Wednesday, October 24, 2012
Sort of hummus with sort of flatbreads (with semolina 'no knead' pizza dough)
This was a potato and chickpea curry.
But apparently Rome is the Land that Cumin Forgot, so this was hummus and flatbread.
Then, when I came to convert all the regular partygoers into a smooth, hummus-y dip. I struck a problem. No blender. No masher, no processor, no nuttin'. Nuts.
(Quite literally; nuts, but more on that later).
Very well, back to the pot with a fork to mash a tin of chickpeas and all their bestest friends into a sort of smearable 'smashed hummus'. Sort of like when restaurants fob you off with crushed potatoes with the skins on when all you wanted was to fill your face with mash. But I digress.
Then, pita. Haha, no. After hummus-gate I was so definitely not up for tackling a new recipe. What I did have was leftover pizza dough, hanging out and doing its own slow fermentation thing in the fridge. Honestly guys, I am not a particularly daring cook. Sure, I can't follow a recipe without tweaking but if I'm trying anything particularly likely to fall on its face/ taste rubbishy, I tend to google first to at least make sure its doable. Case in point, earl grey cupcakes, (yes, yes, yes!) and oh, how I wish I'd double and triple checked the disaster grapefruit orangettes turned out to be.
So yes. 'Pizza dough flatbreads'. Cue page upon page of of the Internet telling me I can turn a flatbread into a pizza by topping it. Turns out all I needed was lateral thinking, and I remembered this article from Serious Eats. In summary, you can make delicious, quasi-Neopolitan pizza at home by simply combining the oven and the frying pan. Genius. I could fry my pizza dough, flatbread style, on both sides. Yes.
When I threw my rolled pizza dough into a smokin' hot, but dry, pan, it puffed, bubbled and charred (ahem, burnt a little). And it was freaking awesome.
I used a combination of Tipo 'O' and semolina flour in my pizza dough, which was very moist with lots of water and olive oil. I also used the No Knead method, because I've seen my landlady letting her cats on the worktop and there is no way that's getting in my margarita slice. It's simple as they come and tastes good but does require fridge space and rising time.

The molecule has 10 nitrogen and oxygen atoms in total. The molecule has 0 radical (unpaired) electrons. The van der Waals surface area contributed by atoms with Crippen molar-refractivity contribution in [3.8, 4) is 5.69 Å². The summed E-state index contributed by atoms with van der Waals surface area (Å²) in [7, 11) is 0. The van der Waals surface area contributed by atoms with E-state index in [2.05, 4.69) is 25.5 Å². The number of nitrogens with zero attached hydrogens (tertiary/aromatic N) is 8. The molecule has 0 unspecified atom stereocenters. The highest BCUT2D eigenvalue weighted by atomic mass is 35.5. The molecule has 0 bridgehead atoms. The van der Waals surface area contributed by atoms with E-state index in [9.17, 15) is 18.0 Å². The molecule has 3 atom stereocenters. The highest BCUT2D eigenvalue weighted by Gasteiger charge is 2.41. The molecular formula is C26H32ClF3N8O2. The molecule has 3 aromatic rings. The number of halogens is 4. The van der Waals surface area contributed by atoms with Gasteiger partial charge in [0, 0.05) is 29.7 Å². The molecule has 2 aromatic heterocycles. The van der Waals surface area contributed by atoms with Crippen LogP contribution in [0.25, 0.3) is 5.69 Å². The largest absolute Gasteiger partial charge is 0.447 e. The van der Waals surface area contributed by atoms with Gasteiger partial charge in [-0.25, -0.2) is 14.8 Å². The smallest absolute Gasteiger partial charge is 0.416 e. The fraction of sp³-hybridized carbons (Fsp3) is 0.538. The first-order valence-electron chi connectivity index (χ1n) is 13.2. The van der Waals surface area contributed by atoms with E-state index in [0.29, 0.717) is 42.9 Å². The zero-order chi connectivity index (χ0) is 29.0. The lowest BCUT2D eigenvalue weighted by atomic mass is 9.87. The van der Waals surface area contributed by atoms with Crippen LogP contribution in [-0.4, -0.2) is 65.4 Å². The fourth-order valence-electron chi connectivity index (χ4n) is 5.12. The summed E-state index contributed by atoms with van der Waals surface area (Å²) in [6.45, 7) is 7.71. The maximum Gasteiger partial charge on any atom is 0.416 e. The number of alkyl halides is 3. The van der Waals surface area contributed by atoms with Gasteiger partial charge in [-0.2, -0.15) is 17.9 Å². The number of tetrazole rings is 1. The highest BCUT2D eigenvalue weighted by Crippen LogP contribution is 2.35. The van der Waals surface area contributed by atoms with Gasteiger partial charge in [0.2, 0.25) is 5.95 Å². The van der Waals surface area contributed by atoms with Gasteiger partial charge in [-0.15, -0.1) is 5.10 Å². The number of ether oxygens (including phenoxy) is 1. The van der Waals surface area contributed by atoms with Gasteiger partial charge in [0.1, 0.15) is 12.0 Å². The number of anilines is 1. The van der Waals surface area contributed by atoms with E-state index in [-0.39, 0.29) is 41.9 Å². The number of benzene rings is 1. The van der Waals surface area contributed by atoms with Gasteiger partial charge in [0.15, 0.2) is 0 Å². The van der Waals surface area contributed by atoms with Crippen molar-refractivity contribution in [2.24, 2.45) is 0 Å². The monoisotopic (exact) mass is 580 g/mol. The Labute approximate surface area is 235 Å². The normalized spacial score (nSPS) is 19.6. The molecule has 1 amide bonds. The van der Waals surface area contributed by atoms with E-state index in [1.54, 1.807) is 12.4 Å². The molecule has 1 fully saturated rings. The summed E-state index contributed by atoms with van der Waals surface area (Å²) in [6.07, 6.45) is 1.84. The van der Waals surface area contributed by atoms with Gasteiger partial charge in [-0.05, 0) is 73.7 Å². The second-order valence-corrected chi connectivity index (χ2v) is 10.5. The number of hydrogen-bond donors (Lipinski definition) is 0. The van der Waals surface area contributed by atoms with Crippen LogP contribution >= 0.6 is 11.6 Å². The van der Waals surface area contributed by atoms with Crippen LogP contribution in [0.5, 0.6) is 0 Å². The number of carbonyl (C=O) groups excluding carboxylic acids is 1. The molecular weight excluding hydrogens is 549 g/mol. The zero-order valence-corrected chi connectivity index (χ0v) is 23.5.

Semolina No Knead Pizza dough
2 teaspoons dry yeast
1 teaspoon runny honey
1/4 cup warm water
1) Combine these three and hang out for 5 minutes until yeast is frothy
1 cup semolina flour
2 1/2 cups tipo 'O', or all purpose flour
1-2 teaspoons coarse salt
1 cup warm water
Good glug of olive oil
2) Add yeasty mixture to all this in a BIG bowl, bring together with hands and mess with it a little. Don't knead or anything though.
3) Cover with oiled clingfilm. Put in fridge for at least 12 hours. I prefer 24, so I don't have to start pizza in the am, and I've used it 5 days later with nothing too funky happening.
4)When you want to use, roll out using an olive oiled surface and pin. Drop into medium-hot pan until bubbles form, then flip. Should be around 2 mins first side, 1 min second side.
5) Repeat, repeat, repeat.
But what's that I hear you say? There were smashed chickpeas with all those carbs.
Why yes, friend, there was.
To say this spread is inspired by hummus would be an understatement, it was hummus before circumstances and my understocked kitchen intervened.
One thing though. I use peanut butter, not tahini. I always have it and (hush now Purists) I prefer the taste. So there. Aaaand I cook down my spread a little first. I know, what a 'nutter'.
Crushed hummus spread
1 tin chickpeas, drained*
2-3 cloves of garlic, finely grated**
2 tablespoons peanut butter
1/4 cup olive oil
Salt and pepper
2 tablespoons lemon juice
1) On a low heat, and with a splash of olive oil, cook the greated garlic and chickpeas a little. I don't like the bite of raw garlic so I always do this first. Plus, warm hummus is a revelation to me.
2) Still on low heat, add peanut butter and oil and stir roughly/mash lightly (its a fine, fine line!) until chickpeas begin to break down and the whole lot homogenises a bit. Take off heat
3) Season with salt and pepper and stir in lemon juice. Taste. Change stuff. Garnish with coriander bits.
*I could pretend I'm organised enough to soak and cook dried 'peas. But we have no secrets here
** Grating garlic. Do it, cause who outside a restaurant can be bothered with acquiring knife skills?
Eat this combo simply, with some chopped raw veggies to dip, or fancy, like I did today in an overstuffed flatbread sandwich with grated carrot, roasted courgette and parmesan. And a big handful of tomato and salad stuffed in there too. It was absolutelyfreakingawesomegood.
And it's healthy-ish.